May the Lord bless and keep you today.
My church is hosting a Weekender for pastors, elders, and church leaders from March 25-27. If that’s of interest to you, you can find information right here.
There is once again a small collection of Kindle deals today.
Trevin Wax considers “gotcha” sermon clips and says, “I don’t believe the widespread sharing of bad moments in preaching will make the pulpit stronger. The weaponization of preaching clips as ammunition in intramural warfare isn’t a healthy and life-giving development.”
“There was a time gap of 25 years between the life of Jesus and when the first Gospel was written. When Mark was remembering the life and teachings of Jesus, can we trust his memory? If not, then the written Gospels are not trustworthy either.” Bill Mounce offers an answer in a brief video.
Darryl Dash considers the benefits and drawbacks of aging.
Michael Kruger looks at a popular book and draws some lessons for pastors. “Pastors too need to realize they are not experts in everything. Yes, they have been trained in theology, bible, church history, etc. But that does not make a pastor an expert on immigration policy, epidemiology, or tax reform.”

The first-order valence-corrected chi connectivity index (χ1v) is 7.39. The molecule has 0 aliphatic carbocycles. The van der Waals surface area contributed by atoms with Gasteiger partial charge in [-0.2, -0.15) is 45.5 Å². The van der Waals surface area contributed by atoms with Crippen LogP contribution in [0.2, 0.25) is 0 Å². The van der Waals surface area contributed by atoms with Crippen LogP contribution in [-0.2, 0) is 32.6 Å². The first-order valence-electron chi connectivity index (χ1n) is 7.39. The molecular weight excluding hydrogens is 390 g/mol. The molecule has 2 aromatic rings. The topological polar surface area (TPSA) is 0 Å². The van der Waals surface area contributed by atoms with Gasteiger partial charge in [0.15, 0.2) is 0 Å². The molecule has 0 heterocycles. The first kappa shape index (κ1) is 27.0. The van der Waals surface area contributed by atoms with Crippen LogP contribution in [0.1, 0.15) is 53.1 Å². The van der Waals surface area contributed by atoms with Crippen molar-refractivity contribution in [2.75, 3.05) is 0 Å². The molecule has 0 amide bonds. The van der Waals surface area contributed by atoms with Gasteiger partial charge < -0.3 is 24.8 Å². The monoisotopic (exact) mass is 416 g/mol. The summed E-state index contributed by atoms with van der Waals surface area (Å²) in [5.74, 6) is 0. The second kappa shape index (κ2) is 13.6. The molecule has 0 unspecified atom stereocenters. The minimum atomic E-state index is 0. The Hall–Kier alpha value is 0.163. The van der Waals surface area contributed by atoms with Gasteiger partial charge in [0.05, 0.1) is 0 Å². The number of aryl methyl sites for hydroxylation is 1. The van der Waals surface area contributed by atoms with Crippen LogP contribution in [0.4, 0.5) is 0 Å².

Lucky Mogakane: “Ancestral worship remains a significant hindrance to the gospel in many African countries. Generally, Africans do not have a problem with the gospel message. But a massive question hangs over the decision to repent and believe, related to worship of the ancestors.”
“I tend to be overly analytical. I’ve spent a great deal of thought on what’s God’s part and what’s our part in the Christian life. I can’t say I have it all figured out, even now. My tendency is to want to sort it out neatly in a series of points. God does this: 1, 2, and 3. And we do this: 1, 2, and 3. But I don’t think it works like that.”
As one medium gives way to another, we do well to remind ourselves of what the Bible really is. Not a book, but something far better, and far more transcendent. It is the enduring words of God himself.
To every believer, the debt–book is crossed; the black lines of sin are crossed out in the red lines of Christ’s blood. —Thomas Watson